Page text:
Susan Hiner gave a Brown Bag Lunch presentation on Wednesday, April 19, 2017 at 12:15 pm. Her talk was entitled “Behind the Seams: Women, Fashion, and Work in Nineteenth-Century France.”


Susan Hiner is Professor of French and Francophone Studies on the John Guy Vassar Chair in Modern Languages at Vassar College. She is the author of Accessories to Modernity: Fashion and the Feminine in Nineteenth-Century France(University of Pennsylvania Press, 2010), which won the Millia Davenport Publication Award of the Costume Society of America, and she has written numerous articles and essays pertaining to nineteenth-century French culture. She was recently awarded a National Endowment of Humanities Fellowship to complete her new manuscript “Behind the Seams: Women, Fashion, and Work in Nineteenth-Century France.”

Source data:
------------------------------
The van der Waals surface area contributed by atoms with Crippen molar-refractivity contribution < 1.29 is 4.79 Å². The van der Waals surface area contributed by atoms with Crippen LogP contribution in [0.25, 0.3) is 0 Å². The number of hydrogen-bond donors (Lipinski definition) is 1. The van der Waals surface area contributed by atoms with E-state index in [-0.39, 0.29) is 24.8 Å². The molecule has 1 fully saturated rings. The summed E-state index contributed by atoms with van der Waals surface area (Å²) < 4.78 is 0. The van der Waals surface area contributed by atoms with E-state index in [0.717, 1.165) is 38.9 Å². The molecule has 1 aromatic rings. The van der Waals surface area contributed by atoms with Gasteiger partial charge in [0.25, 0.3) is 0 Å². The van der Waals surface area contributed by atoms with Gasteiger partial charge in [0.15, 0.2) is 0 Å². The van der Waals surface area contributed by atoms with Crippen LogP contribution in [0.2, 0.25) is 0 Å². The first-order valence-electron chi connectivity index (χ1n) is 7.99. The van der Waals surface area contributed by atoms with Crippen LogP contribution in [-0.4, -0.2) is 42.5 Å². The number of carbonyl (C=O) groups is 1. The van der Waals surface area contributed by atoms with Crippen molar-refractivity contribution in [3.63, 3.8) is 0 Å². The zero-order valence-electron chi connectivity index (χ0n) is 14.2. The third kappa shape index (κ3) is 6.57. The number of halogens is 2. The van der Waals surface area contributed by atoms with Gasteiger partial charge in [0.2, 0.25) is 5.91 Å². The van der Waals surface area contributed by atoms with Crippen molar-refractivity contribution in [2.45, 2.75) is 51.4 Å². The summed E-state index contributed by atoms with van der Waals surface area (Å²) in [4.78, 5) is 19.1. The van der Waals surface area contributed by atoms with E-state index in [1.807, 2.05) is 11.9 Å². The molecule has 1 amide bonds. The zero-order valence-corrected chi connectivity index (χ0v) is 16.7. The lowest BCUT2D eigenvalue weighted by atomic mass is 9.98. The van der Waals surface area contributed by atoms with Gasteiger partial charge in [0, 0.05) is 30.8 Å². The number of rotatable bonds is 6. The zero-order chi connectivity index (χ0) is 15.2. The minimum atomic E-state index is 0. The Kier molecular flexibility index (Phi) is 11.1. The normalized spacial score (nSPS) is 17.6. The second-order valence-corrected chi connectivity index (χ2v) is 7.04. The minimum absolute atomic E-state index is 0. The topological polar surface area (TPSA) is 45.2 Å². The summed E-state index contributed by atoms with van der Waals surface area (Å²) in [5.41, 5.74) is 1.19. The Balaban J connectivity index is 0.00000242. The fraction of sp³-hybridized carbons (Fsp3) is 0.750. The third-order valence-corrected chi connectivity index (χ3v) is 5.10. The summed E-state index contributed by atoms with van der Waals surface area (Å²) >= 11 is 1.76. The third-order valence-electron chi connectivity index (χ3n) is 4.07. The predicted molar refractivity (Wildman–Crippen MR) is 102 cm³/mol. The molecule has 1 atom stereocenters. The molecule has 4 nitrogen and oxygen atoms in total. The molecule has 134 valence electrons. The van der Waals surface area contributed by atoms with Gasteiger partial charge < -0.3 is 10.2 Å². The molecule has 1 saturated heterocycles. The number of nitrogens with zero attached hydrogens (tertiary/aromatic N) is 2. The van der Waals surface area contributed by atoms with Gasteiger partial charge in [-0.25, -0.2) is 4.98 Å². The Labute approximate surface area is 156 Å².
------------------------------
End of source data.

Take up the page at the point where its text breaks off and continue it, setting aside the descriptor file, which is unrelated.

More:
Expanding the metaphor of dress seams through an interdisciplinary approach, “Behind the Seams” centers on women’s involvement in early fashion production to explore a less visible nineteenth-century France. The women working in France’s first fashion economy often disappear behind the glorious products they produced: the seamstress who cut and sewed the dress, the modiste who created an embellished hat, the women who chronicled fashion’s vagaries week in and week out, and the earliest female fashion illustrators whose renderings created models that sped around the globe. Scholars have contributed to the invisibility of their labor by focusing on consumption alone, but traces of these women’s work remain in quiet archives: wardrobes, fashion magazines, popular literature, and prints. In this talk, Hiner offered an overview of the book’s progression through a discussion of the women who produced, chronicled, and illustrated fashion in nineteenth-century France.